I haven't read the entire thread but I and read about it in the paper. Basically if you forcefully take something from someone else (or force someone to give it to you) what represents value it's theft. What the company said is not relevant. (In the case the thieves physically threatened the boy to send them the virtual property).

I don't think you read even my entire first post. I am talking about fraud situations where people are tricked into willingly sending their coins, as I stated.
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December 30, 2012, 11:24:05 PM
 #170

I didn't respond to that (because I'm not certain). I responded to you saying that the case would imply that in the Netherlands stealing mined coins is not illegal while stealing bought coins is. My response? No, that is utter nonsense.
Rob E
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December 30, 2012, 11:26:29 PM
 #171

Why r you so interested in this charlie? What r you really trying to find out?   Cool
Rob E
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December 30, 2012, 11:39:10 PM
 #172

I didn't respond to that (because I'm not certain). I responded to you saying that the case would imply that in the Netherlands stealing mined coins is not illegal while stealing bought coins is. My response? No, that is utter nonsense.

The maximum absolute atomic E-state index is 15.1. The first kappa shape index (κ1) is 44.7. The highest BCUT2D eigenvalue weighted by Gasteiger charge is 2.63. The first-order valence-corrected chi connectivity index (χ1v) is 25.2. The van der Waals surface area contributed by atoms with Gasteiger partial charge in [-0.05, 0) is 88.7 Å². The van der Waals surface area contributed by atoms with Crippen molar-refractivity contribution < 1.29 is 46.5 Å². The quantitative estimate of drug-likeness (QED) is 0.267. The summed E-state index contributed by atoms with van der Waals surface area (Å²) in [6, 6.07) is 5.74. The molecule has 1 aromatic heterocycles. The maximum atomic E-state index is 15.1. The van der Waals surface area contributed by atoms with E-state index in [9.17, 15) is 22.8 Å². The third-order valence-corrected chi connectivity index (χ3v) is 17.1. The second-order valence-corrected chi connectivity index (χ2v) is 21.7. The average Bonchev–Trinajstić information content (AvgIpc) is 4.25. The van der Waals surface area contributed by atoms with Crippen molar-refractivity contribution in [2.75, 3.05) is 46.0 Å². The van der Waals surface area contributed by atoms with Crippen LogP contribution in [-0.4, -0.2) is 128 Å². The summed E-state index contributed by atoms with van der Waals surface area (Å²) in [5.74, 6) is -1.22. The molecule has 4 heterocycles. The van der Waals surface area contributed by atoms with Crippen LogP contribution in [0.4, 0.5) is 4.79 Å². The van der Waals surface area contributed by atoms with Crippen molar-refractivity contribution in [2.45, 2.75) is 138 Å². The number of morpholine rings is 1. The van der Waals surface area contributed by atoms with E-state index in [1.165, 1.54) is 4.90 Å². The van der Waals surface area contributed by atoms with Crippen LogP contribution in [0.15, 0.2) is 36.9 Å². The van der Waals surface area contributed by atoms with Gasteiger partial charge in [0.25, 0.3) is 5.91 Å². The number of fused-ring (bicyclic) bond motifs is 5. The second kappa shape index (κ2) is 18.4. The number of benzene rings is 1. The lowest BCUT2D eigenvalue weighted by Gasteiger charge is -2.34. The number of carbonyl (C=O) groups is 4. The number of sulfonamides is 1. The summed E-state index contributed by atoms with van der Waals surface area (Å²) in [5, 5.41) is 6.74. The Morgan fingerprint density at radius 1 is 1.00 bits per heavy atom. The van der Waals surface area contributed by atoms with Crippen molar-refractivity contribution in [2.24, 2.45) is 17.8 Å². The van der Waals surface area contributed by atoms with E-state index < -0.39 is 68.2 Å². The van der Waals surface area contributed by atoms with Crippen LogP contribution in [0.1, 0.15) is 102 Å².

Ok something being legal or not doesn't make it right or wrong something being Illegal doesn't make it right or wrong.  The people who decide what is legal or illegal  do not decide what universally is right or wrong . . They are not god. . the people who decide what is legal or illegal do not decide or influence the universal laws of what is right or wrong. . When something is taken from someone that doesn't belong to you you can very easily answer the question wether it is right or or wrong . . wether if you would have liked to have happened it to you.
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December 30, 2012, 11:56:06 PM
 #173